Prosecutors in the Dunwoody daycare murder trial presented opening statements Tuesday morning to jurors who must decide if the defendant, Hemy Neuman, was insane when he allegedly gunned down a local father.
Prosecutor Don Geary urged jurors to reject a murder suspect's claims that he was visited by a demon who sounded like Barry White and an angel who looked like Olivia Newton-John before he shot and killed a toddler's father outside a preschool.
"I'll boil it down to a sentence: A man wanted someone else's wife so he killed her husband. He got caught," Geary said. "We ask you to return a verdict that speaks the truth."
The state painted a picture of Neuman as a well-educated, successful businessman who carefully planned the murder of Rusty Sneiderman in Nov. 2010. Neuman worked with Sneiderman's wife, Andrea.
Andrea choked back tears as prosecutors recalled the morning her husband was shot outside Dunwoody Prep daycare.
Andrea's attorney filed an emergency motion during the afternoon, worried she would be called first to testimony.
Her attorney said her testimony would be "devastating to [the children]."
The judge refused to hear the motion and called the jury back in.
During opening statements, Neuman's attorneys recounted Neuman's troubled upbringing by a violent father.
They also unveiled detailed records of cell phone calls, emails and texts that they said confirmed an affair was going on between Neuman and Andrea Sneiderman.
The defense team's opening statements lasted for about an hour before the judge called for a brief break.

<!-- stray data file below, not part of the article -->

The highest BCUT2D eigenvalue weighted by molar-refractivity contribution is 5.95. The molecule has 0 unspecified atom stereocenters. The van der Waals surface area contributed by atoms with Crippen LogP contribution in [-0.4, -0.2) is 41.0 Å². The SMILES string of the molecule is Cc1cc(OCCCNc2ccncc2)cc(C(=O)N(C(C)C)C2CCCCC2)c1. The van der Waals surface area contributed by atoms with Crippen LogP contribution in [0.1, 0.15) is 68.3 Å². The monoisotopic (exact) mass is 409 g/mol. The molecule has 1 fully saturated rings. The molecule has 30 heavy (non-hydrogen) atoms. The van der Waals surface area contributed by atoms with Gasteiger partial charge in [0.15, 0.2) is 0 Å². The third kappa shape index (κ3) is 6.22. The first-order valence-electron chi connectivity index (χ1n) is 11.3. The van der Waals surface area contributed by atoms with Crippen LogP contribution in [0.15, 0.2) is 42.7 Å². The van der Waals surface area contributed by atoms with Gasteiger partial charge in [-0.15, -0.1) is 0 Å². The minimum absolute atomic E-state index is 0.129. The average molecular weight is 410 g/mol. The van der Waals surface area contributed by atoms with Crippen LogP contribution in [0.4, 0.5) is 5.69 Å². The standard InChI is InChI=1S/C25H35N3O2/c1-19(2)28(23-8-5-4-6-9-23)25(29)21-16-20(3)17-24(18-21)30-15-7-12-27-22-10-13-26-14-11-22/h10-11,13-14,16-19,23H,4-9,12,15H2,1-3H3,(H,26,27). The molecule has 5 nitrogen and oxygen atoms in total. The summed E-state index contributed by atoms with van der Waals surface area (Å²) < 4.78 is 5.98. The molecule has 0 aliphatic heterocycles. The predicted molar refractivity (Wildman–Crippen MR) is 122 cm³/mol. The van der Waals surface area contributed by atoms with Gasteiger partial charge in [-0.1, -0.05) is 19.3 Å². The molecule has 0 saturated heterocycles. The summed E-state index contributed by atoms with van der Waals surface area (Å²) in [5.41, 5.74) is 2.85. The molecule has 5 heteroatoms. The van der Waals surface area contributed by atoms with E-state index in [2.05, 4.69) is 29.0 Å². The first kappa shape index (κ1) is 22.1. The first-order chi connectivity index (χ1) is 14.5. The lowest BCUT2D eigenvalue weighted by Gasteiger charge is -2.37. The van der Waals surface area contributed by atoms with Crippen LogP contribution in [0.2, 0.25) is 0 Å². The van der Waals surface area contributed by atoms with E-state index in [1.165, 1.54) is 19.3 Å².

On Monday, CBS Atlanta News spoke to former DeKalb County District Attorney J. Tom Morgan about Neuman's guilty by reason of insanity plea.
"It's going to be a very difficult row for the defense attorneys to hoe in this case because their client does not appear to have a history of mental illness," Morgan said.
Morgan pointed out that Neuman said he was not guilty of the crime in the early stages of the case, but once charged and evidence mounted, he came up with the insanity plea.
Morgan also said that the suggestion by investigators that Andrea and Neuman were having an affair could also cause jurors to take note of the plea.
"I think jurors, particularly in a case like this where it involves a love triangle, (ask) 'Is this a concocted defense to try to get out of responsibility?'" Morgan said.
Neuman's attorneys argued he was incapable of telling the difference between right and wrong when he pulled the trigger.
But Morgan said in most insanity cases, the jury does not buy the argument.
"Most insanity cases that go to trial are guilty," Morgan said.
Sneiderman's wife, Andrea, is expected to be among the first called to testify.
"The question is, what is it that she believes or could say to show that he didn't know the difference between right and wrong," said Morgan. "Did he have conversations with her? And if that is the case, why did she not alert the authorities?"
CBSAtlanta.com is streaming live video from inside the courtroom. Click here to watch live.
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